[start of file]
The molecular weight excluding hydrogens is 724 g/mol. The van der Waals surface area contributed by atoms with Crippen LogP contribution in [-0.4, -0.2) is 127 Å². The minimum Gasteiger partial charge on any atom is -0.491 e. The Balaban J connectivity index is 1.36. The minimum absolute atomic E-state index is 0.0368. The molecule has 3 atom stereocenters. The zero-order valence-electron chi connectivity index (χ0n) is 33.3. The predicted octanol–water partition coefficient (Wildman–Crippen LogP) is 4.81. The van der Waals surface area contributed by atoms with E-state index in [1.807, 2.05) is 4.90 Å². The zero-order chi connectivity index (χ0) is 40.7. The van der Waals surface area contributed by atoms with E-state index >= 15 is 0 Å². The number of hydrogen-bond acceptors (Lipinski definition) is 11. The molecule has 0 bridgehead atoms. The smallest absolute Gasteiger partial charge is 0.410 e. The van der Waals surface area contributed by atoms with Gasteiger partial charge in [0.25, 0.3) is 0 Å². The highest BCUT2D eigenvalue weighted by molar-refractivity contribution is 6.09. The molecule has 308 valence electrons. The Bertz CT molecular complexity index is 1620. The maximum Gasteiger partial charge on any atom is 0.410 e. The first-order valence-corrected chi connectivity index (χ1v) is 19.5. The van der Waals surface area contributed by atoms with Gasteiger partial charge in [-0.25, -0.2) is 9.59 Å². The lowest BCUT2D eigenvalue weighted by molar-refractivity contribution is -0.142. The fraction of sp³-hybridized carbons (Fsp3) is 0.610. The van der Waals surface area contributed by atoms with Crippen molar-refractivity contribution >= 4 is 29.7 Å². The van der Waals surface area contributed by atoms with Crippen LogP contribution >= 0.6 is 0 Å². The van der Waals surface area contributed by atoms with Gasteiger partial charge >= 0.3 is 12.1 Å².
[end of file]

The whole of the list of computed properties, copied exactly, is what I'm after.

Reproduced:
The molecular weight excluding hydrogens is 724 g/mol. The van der Waals surface area contributed by atoms with Crippen LogP contribution in [-0.4, -0.2) is 127 Å². The minimum Gasteiger partial charge on any atom is -0.491 e. The Balaban J connectivity index is 1.36. The minimum absolute atomic E-state index is 0.0368. The molecule has 3 atom stereocenters. The zero-order valence-electron chi connectivity index (χ0n) is 33.3. The predicted octanol–water partition coefficient (Wildman–Crippen LogP) is 4.81. The van der Waals surface area contributed by atoms with E-state index in [1.807, 2.05) is 4.90 Å². The zero-order chi connectivity index (χ0) is 40.7. The van der Waals surface area contributed by atoms with E-state index >= 15 is 0 Å². The number of hydrogen-bond acceptors (Lipinski definition) is 11. The molecule has 0 bridgehead atoms. The smallest absolute Gasteiger partial charge is 0.410 e. The van der Waals surface area contributed by atoms with Gasteiger partial charge in [0.25, 0.3) is 0 Å². The highest BCUT2D eigenvalue weighted by molar-refractivity contribution is 6.09. The molecule has 308 valence electrons. The Bertz CT molecular complexity index is 1620. The maximum Gasteiger partial charge on any atom is 0.410 e. The first-order valence-corrected chi connectivity index (χ1v) is 19.5. The van der Waals surface area contributed by atoms with Gasteiger partial charge in [-0.25, -0.2) is 9.59 Å². The lowest BCUT2D eigenvalue weighted by molar-refractivity contribution is -0.142. The fraction of sp³-hybridized carbons (Fsp3) is 0.610. The van der Waals surface area contributed by atoms with Crippen molar-refractivity contribution >= 4 is 29.7 Å². The van der Waals surface area contributed by atoms with Crippen LogP contribution >= 0.6 is 0 Å². The van der Waals surface area contributed by atoms with Gasteiger partial charge >= 0.3 is 12.1 Å².